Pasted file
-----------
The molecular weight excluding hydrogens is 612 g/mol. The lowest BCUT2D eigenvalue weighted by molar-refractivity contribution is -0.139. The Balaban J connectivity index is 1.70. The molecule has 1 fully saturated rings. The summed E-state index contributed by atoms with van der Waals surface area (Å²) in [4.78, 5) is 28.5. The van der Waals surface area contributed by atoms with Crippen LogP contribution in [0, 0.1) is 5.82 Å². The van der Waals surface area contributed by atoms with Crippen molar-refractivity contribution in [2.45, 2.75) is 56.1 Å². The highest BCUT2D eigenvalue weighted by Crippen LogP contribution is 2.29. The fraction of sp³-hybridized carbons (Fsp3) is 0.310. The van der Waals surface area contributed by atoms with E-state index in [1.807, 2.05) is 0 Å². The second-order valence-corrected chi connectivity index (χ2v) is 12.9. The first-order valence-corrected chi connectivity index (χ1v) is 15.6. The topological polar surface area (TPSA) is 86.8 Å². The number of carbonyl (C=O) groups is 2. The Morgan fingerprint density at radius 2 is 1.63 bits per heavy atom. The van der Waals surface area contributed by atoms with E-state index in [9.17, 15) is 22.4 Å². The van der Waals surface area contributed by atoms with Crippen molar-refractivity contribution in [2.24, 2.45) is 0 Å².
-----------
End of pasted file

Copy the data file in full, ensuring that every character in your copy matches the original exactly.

The molecular weight excluding hydrogens is 612 g/mol. The lowest BCUT2D eigenvalue weighted by molar-refractivity contribution is -0.139. The Balaban J connectivity index is 1.70. The molecule has 1 fully saturated rings. The summed E-state index contributed by atoms with van der Waals surface area (Å²) in [4.78, 5) is 28.5. The van der Waals surface area contributed by atoms with Crippen LogP contribution in [0, 0.1) is 5.82 Å². The van der Waals surface area contributed by atoms with Crippen molar-refractivity contribution in [2.45, 2.75) is 56.1 Å². The highest BCUT2D eigenvalue weighted by Crippen LogP contribution is 2.29. The fraction of sp³-hybridized carbons (Fsp3) is 0.310. The van der Waals surface area contributed by atoms with E-state index in [1.807, 2.05) is 0 Å². The second-order valence-corrected chi connectivity index (χ2v) is 12.9. The first-order valence-corrected chi connectivity index (χ1v) is 15.6. The topological polar surface area (TPSA) is 86.8 Å². The number of carbonyl (C=O) groups is 2. The Morgan fingerprint density at radius 2 is 1.63 bits per heavy atom. The van der Waals surface area contributed by atoms with E-state index in [9.17, 15) is 22.4 Å². The van der Waals surface area contributed by atoms with Crippen molar-refractivity contribution in [2.24, 2.45) is 0 Å².